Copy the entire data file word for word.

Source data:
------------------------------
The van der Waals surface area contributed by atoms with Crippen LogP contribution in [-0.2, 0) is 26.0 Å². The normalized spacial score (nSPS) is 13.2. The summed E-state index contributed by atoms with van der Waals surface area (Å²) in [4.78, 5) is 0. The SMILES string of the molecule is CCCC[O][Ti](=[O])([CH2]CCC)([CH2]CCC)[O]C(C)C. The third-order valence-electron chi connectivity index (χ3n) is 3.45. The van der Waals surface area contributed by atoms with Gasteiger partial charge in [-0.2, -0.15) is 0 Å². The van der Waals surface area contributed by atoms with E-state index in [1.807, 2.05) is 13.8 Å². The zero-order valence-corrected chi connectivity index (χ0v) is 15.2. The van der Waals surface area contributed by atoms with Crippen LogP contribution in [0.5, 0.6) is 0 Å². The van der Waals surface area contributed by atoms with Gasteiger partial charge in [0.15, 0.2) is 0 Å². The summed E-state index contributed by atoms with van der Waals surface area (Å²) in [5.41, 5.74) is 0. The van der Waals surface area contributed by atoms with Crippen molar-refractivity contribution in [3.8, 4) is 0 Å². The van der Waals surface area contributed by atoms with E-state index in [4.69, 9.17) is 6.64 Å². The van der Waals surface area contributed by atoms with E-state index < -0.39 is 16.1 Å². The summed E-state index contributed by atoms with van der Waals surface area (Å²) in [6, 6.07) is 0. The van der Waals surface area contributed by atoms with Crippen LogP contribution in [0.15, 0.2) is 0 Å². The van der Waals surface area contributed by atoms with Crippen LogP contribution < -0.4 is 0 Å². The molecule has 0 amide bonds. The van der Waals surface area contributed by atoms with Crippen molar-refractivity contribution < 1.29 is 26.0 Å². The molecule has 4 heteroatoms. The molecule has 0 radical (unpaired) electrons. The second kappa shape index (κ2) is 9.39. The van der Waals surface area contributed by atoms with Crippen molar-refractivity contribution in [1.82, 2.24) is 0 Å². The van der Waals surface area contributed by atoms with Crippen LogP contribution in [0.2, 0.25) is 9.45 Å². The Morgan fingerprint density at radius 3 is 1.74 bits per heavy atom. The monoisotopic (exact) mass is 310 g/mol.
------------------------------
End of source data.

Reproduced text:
The van der Waals surface area contributed by atoms with Crippen LogP contribution in [-0.2, 0) is 26.0 Å². The normalized spacial score (nSPS) is 13.2. The summed E-state index contributed by atoms with van der Waals surface area (Å²) in [4.78, 5) is 0. The SMILES string of the molecule is CCCC[O][Ti](=[O])([CH2]CCC)([CH2]CCC)[O]C(C)C. The third-order valence-electron chi connectivity index (χ3n) is 3.45. The van der Waals surface area contributed by atoms with Gasteiger partial charge in [-0.2, -0.15) is 0 Å². The van der Waals surface area contributed by atoms with E-state index in [1.807, 2.05) is 13.8 Å². The zero-order valence-corrected chi connectivity index (χ0v) is 15.2. The van der Waals surface area contributed by atoms with Crippen LogP contribution in [0.5, 0.6) is 0 Å². The van der Waals surface area contributed by atoms with Gasteiger partial charge in [0.15, 0.2) is 0 Å². The summed E-state index contributed by atoms with van der Waals surface area (Å²) in [5.41, 5.74) is 0. The van der Waals surface area contributed by atoms with Crippen molar-refractivity contribution in [3.8, 4) is 0 Å². The van der Waals surface area contributed by atoms with E-state index in [4.69, 9.17) is 6.64 Å². The van der Waals surface area contributed by atoms with E-state index < -0.39 is 16.1 Å². The summed E-state index contributed by atoms with van der Waals surface area (Å²) in [6, 6.07) is 0. The van der Waals surface area contributed by atoms with Crippen LogP contribution in [0.15, 0.2) is 0 Å². The van der Waals surface area contributed by atoms with Crippen LogP contribution < -0.4 is 0 Å². The molecule has 0 amide bonds. The van der Waals surface area contributed by atoms with Crippen molar-refractivity contribution < 1.29 is 26.0 Å². The molecule has 4 heteroatoms. The molecule has 0 radical (unpaired) electrons. The second kappa shape index (κ2) is 9.39. The van der Waals surface area contributed by atoms with Crippen molar-refractivity contribution in [1.82, 2.24) is 0 Å². The van der Waals surface area contributed by atoms with Crippen LogP contribution in [0.2, 0.25) is 9.45 Å². The Morgan fingerprint density at radius 3 is 1.74 bits per heavy atom. The monoisotopic (exact) mass is 310 g/mol.